This year we are offering an engagement prize. Posters will be judged by UKABIF member delegates. To qualify for the engagement prize you will need to send a PDF of your poster to email@example.com by 20th October 2019. These PDFs will be made available on a secure part of the UKABIF website in order to facilitate comments from UKABIF members who are unable to see the poster at the conference. Members include professionals from all disciplines as well as care providers, family members and those with lived experience of acquired brain injury.
Public engagement is defined as “the involvement of specialists listening to, developing their understanding of, and interacting with, non-specialists”. In spirit the public engagement concept, we will be judging posters on the ability to communicate their project to a non-specialist audience. Poster do not need to be about public engagement but must be engaging to the public.
The Engagement Prize winner will receive £100, free UKABIF membership for 2020 and free admission to the 2020 conference.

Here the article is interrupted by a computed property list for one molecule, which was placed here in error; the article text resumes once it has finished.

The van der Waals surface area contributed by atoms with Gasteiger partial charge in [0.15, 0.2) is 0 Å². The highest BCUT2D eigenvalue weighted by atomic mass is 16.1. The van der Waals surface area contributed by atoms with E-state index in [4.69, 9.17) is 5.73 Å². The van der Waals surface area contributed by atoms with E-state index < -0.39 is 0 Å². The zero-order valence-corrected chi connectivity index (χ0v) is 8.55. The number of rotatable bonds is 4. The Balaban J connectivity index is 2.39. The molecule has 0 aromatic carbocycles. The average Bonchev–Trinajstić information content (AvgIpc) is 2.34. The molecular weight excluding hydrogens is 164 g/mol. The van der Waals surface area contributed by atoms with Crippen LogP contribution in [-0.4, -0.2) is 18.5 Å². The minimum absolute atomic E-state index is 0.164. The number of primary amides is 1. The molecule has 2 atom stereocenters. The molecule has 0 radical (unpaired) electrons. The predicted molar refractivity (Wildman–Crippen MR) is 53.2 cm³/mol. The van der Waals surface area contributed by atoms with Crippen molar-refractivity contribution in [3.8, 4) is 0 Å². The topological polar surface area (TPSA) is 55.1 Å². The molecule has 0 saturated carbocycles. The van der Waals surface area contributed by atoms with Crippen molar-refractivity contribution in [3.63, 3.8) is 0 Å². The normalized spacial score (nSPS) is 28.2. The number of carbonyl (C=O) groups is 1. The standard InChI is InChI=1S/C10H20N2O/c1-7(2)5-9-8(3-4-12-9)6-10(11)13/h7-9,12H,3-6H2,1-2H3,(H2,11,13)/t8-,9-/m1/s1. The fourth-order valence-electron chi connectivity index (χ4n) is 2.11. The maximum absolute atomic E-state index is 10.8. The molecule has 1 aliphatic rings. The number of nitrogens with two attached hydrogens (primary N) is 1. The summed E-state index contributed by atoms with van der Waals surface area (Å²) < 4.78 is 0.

ABSTRACT SUBMISSION GUIDELINES
Abstracts should be emailed to firstname.lastname@example.org by 20th September 2019 at 5pm.
An Abstract is a short document intended to capture interest and encourage people to visit your poster at the conference. In a sense, it is a marketing document – if your abstract is poorly written or uninteresting it will not encourage your desired outcome. The abstract should engage the reader by telling her/ what your poster is about and why they should look at it. The title of the proposed poster is also important. Short attention-catching titles are most effective. Limit the length of title to 12 words or fewer.